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  • Writer's pictureRobie

How To Select The Right Commercial Photographer

Updated: May 15

Sheep rancher walks through a pasture of sheep with snow capped mountains  in Utah
Ranch Work

Have an outline of your ideas

The outline of your project could be the crucial first step in communicating with a photographer. Most people want to know what does it cost to do a photoshoot. What seems to be very simple is really a wide open-ended question. Think about how an architect meticulously plans out their building and how each decision has a cost associated with it. How tall is it? How wide is it? Will there be marble floors or an industrial look of concrete. Being able to provide as much information as possible to a photographer will help them to meet your expectations and create a budget for your project. Once you have your outline or shot-list, create a storyboard or style board of images you collect that express a look, feeling, mood, or location. These images will help you in your search for the right photographer.


This is where Google, Facebook, Instagram, Pinterest, or Commercial Photographers' websites become your friend for pulling together images for your style board. Once you've compared a few photographers to your style boards and feel they have the necessary skill set to photograph your project you're almost ready to give them a call. Before you do, be prepared to answer the Who, What, When, Where, and How Many plus several other questions you will be asked by the professional photographer who wants to provide you with an accurate project estimate.

The Prepared Client

You've done your research, created your style boards, found a few photographers you want to get an estimate from. It will not matter whether they are a Lifestyle Photographer, a Corporate Photographer, or an Architectural Photographer they all are going to want to know a lot of the same information, so let's get to the questions. Who are we shooting for, information about you and your company? What is your product? Who is your audience? What are we photographing? Fashion, Tabletop, Corporate Portraits, Sports Action? Where are we shooting? On location, on a background in the studio. How many shots will there be? Do you need professional models, a hair and makeup artist, a wardrobe stylist, a set-built props? Where will the images be used? On a billboard, a magazine ad, websites, trade show, in-store posters?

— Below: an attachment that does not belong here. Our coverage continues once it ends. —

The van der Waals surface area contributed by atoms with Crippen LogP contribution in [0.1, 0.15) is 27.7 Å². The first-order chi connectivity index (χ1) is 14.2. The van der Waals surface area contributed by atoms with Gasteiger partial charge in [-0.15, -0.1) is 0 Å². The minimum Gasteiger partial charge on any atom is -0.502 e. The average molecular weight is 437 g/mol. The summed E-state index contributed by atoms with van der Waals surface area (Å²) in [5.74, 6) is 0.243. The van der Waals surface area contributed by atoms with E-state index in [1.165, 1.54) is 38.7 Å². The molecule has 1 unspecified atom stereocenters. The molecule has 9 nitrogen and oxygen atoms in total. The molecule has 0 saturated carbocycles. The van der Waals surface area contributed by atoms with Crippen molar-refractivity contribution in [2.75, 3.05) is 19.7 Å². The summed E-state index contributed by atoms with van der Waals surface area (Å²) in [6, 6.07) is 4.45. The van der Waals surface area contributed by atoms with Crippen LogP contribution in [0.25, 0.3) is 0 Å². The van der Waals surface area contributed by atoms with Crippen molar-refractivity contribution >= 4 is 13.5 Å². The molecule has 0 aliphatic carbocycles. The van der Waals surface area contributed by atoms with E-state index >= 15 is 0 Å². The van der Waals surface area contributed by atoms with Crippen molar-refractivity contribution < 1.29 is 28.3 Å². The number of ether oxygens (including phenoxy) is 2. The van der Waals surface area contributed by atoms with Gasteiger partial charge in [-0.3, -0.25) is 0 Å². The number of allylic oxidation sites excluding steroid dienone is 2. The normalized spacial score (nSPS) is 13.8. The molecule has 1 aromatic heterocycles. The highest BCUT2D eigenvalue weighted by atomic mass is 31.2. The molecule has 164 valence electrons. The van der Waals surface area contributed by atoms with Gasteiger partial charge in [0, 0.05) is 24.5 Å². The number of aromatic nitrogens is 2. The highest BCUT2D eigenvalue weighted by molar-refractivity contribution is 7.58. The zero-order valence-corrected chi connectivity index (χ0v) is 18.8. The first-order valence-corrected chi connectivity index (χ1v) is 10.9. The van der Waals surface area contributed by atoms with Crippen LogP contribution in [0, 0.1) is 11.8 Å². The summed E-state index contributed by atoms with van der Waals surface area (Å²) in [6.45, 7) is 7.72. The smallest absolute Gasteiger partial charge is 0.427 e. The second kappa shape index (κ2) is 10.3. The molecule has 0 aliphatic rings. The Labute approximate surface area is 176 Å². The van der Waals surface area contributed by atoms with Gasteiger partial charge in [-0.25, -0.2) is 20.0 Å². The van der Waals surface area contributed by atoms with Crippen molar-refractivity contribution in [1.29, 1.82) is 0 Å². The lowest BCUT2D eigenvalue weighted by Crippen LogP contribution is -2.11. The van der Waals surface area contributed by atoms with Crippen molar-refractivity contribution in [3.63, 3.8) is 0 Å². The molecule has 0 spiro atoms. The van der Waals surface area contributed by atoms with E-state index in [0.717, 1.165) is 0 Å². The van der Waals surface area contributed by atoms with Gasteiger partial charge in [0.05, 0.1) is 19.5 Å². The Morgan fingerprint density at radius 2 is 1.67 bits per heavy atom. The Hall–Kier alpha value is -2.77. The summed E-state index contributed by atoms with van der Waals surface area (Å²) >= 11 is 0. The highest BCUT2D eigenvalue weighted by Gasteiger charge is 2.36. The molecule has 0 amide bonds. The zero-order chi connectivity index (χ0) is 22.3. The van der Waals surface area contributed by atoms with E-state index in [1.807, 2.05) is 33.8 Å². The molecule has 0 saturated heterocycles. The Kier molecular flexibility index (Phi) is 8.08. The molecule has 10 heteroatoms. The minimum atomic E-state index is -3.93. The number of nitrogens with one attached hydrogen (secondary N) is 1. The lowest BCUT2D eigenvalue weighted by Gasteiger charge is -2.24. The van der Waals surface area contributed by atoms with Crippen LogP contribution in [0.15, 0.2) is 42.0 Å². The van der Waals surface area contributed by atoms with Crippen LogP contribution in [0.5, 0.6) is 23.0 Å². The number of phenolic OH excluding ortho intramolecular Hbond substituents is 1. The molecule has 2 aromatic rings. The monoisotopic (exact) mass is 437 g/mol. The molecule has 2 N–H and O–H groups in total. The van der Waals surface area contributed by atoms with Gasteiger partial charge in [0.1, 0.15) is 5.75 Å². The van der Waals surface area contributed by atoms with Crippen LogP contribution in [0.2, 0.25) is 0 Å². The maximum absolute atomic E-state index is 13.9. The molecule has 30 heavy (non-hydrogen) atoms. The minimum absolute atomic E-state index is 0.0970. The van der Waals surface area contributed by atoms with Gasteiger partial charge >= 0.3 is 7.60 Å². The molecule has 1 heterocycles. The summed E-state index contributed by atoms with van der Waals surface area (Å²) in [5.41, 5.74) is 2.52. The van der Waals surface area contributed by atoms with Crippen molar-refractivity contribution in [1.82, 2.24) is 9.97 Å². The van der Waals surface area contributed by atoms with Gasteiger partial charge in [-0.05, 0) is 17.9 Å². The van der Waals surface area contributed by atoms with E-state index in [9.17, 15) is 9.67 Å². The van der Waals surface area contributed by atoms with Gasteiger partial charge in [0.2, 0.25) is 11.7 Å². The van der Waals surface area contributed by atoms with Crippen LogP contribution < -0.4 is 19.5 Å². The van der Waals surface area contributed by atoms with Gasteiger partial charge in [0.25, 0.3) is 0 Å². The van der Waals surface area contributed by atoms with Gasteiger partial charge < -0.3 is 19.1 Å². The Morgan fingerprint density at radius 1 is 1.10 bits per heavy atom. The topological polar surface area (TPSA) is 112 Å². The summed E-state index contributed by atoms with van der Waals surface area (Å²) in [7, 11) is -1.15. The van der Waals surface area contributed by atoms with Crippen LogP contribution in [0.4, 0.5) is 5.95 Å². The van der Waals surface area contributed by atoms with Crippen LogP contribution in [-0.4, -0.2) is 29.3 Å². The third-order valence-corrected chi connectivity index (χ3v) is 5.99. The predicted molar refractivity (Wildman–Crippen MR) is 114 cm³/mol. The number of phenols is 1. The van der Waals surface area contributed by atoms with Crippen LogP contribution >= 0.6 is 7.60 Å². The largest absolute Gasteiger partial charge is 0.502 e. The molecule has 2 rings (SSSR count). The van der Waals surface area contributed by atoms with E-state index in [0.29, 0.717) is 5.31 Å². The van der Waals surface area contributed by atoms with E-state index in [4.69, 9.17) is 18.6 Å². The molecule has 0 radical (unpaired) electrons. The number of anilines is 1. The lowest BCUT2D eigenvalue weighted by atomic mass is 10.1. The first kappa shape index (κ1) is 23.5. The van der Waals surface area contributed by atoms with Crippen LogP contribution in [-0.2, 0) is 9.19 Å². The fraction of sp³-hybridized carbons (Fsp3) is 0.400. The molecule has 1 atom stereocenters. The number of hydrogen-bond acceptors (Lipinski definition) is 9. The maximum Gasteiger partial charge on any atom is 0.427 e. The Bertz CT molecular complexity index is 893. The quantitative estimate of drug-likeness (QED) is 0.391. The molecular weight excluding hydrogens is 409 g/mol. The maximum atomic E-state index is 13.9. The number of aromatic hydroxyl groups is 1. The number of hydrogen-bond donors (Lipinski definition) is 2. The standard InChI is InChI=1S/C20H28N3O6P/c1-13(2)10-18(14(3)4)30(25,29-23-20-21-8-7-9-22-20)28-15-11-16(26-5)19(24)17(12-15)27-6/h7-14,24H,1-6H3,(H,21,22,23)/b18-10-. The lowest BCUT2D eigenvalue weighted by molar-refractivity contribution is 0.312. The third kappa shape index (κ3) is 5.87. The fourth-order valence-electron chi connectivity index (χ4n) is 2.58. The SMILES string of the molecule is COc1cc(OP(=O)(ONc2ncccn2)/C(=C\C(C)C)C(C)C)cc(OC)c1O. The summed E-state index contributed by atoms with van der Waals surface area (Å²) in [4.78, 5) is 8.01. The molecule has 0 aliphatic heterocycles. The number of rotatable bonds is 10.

Apples to Apples

You're feeling confident as a knowledgeable client after getting your mood boards pulled together and communicated the overall look you want for your shoot and you've answered all of the questions from the photographers that you are wanting estimates from. So now the fun begins with looking over and comparing the estimates to make sure the photographers heard you and understood your shoot needs and that they provided you with an estimate that covers all the details required to produce the project in a timely cost-effective manner. Are all the photographers providing the same or similar enough things? Why does one photographer have the models on set for 3 hours and others have them all day, only one is providing food and drinks, another has a huge lighting rental budget, then the cost of insurance and location fees aren't on everyone's estimate. This comparison list can go on and on with retouching and processing fees, final image size to the delivery time of the images. Keeping all of the photographers on the same page as to what is covered in their estimates and letting those who might have missed something reestimate the shoot to make things apples to apples helps you, the client, to remove one more element from the potential list of errors.

Time to Pull the Trigger

Now all the negotiations about the budget and usage fees are settled and you head into preproduction (which is another topic to be blogged at another time) and you're ready to hire the right guy. But how do you pick after all of that? Because every photographer you invited to estimate you liked their work, to begin with, and now all of the estimates are very similar? Well, that takes us all the way back to communication and which photographer did you feel most comfortable with, which personality did you feel you clicked with and will be able to work well with? But without all the preparation, and skipping to just personality your expectations could easily not be met. And the only trigger that was pulled was from shooting yourself in the foot by choosing the wrong photographer.


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